I have a junior NZR, who is beautiful(to me-I don't know about showing), she started this. I always had mutts before, funny scroungy little things I still wonder what they had in them, they are common here, broken color, about 6 lbs with a little bit of a roman nose and short stubby ears. They are the "free" rabbits. The new NZ doe is so elegant and huge by comparison, I got to thinking, time to upgrade! I plan to get a new NZ buck from Stump Acres in August.

I am thinking, do I breed a second doe or buy? And do I get another NZ or go with a CA, or a Flemish cross (also common here), or try to get a beautiful American Chinchilla? If I just picked what I like, I would probably put the Chin on top of the wish list and the CA on the bottom. I don't really like CA's, I just know they are a common meat type breed...known to be a good cross with a NZ.

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Re: Non-color genetics

Post Number:#6  Unread postby MaggieJ » Fri Jul 23, 2010 7:18 pm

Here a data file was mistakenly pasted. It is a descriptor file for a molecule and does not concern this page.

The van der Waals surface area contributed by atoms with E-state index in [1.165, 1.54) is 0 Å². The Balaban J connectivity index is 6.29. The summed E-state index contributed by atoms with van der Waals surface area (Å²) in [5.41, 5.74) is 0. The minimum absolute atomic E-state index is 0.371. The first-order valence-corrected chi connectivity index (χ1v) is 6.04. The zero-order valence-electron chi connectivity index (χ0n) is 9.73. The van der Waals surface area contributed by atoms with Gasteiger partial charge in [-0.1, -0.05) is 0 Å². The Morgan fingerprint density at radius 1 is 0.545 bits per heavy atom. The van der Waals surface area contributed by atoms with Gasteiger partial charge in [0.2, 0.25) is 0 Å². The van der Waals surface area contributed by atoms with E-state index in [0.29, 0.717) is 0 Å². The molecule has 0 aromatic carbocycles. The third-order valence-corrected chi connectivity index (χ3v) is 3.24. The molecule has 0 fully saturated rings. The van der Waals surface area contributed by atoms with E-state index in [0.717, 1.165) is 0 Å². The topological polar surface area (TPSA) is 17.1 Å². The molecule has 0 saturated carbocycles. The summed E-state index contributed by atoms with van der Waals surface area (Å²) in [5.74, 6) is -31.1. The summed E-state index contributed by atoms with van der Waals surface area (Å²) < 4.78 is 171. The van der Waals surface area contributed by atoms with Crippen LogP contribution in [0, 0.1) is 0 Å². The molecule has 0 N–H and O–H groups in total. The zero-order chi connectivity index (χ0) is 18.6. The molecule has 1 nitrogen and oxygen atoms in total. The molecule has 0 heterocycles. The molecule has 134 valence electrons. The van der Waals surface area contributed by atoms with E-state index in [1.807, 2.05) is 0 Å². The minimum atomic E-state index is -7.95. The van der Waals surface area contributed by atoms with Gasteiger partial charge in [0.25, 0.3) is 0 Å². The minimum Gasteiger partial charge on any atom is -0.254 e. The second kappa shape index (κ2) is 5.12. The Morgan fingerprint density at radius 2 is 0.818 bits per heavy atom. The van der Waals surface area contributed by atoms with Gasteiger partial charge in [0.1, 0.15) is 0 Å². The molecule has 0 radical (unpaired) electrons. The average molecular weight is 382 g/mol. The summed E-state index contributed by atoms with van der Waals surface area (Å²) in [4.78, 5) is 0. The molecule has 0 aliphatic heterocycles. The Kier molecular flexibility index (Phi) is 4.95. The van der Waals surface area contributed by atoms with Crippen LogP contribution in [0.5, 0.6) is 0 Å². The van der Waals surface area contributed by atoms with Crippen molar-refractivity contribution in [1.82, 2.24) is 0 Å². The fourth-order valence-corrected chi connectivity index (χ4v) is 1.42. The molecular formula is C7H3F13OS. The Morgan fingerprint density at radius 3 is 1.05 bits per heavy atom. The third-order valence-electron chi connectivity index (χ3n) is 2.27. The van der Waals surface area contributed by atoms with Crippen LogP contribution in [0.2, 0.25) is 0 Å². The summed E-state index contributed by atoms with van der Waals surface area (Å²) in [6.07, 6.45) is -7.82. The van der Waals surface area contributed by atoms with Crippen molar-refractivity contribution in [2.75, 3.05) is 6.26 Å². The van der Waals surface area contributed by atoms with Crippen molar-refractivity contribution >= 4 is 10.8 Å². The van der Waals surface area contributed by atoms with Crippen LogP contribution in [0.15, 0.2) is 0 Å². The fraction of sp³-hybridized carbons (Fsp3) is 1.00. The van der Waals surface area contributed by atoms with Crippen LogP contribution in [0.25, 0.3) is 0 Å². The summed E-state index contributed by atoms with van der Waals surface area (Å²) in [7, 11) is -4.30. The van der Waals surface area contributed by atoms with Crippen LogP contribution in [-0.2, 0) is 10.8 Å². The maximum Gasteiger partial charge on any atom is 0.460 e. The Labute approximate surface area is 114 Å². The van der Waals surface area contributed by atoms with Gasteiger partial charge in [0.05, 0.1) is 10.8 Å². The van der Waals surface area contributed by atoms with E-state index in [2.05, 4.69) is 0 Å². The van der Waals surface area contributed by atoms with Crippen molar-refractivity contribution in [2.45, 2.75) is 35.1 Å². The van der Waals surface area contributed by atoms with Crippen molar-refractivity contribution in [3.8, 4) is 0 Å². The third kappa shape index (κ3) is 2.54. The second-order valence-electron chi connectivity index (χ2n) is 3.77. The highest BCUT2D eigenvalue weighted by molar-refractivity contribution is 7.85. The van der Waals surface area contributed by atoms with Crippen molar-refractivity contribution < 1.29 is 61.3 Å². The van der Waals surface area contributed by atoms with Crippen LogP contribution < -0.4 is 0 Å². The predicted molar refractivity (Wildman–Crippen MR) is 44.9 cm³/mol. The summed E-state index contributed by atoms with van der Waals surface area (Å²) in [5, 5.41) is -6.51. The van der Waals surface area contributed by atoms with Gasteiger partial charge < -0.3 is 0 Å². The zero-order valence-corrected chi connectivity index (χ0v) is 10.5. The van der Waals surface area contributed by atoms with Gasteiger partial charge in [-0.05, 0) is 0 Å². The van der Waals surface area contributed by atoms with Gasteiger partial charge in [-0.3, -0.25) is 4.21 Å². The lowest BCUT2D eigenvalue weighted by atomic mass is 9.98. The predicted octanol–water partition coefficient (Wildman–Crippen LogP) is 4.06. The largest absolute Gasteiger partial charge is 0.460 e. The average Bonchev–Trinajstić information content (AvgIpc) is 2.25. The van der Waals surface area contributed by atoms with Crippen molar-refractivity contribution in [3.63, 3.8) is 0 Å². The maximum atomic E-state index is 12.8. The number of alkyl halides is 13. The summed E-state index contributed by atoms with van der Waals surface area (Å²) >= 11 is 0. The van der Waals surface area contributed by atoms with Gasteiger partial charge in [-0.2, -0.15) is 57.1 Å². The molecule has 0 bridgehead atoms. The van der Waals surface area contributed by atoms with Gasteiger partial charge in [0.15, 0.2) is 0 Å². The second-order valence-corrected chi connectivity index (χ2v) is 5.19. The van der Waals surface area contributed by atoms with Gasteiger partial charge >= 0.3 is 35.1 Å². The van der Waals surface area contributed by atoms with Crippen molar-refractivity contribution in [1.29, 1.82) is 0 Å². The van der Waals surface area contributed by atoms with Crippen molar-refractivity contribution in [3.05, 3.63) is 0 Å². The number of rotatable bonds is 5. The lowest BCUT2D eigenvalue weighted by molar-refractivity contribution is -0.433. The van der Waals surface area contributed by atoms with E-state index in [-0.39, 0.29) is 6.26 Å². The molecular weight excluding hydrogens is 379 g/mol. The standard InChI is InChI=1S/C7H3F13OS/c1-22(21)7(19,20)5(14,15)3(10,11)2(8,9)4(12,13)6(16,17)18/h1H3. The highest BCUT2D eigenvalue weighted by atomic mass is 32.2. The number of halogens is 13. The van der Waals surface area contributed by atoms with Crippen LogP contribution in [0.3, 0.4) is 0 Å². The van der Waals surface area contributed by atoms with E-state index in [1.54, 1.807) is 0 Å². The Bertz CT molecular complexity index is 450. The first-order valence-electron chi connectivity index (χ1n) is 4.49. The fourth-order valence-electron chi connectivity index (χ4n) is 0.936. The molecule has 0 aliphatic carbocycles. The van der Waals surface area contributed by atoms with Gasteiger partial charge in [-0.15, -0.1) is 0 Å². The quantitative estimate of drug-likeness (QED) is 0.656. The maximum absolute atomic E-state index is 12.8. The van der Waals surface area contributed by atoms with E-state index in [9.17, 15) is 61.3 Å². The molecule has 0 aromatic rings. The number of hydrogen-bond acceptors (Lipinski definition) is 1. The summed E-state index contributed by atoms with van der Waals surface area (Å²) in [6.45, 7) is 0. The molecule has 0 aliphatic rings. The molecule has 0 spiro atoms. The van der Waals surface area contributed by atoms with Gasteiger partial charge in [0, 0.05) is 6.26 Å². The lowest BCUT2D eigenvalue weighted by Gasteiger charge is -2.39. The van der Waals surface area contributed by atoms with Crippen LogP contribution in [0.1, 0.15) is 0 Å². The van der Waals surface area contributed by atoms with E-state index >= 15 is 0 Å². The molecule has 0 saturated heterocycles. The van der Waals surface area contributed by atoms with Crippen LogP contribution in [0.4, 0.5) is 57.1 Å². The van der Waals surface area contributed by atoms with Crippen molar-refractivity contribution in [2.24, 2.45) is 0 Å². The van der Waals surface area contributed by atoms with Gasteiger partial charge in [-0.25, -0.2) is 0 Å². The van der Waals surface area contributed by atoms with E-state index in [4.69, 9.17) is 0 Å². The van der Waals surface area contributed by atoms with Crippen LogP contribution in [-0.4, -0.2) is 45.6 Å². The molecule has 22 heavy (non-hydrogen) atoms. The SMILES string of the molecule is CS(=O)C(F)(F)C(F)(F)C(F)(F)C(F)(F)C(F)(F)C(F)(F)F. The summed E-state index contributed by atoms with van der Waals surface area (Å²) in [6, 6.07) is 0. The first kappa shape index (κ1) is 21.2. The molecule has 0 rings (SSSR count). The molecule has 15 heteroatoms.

I started with three yard sale mutts... and just kept saving the best of the best. I noticed considerable improvement in just a few generations. Sometimes I have had to save two rabbits until they are a few months old to determine if I wanted them as breeders. If they don't do well for me, I have no problem with sending them to freezer camp as roasters. Sometimes a rabbit that looks promising at 16 weeks will not look as good at 24 weeks.

It is no doubt easier and more efficient to start with good stock, either purebred or a purpose-bred cross of two or three breeds. But I've learned a lot doing it this way.
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Re: Non-color genetics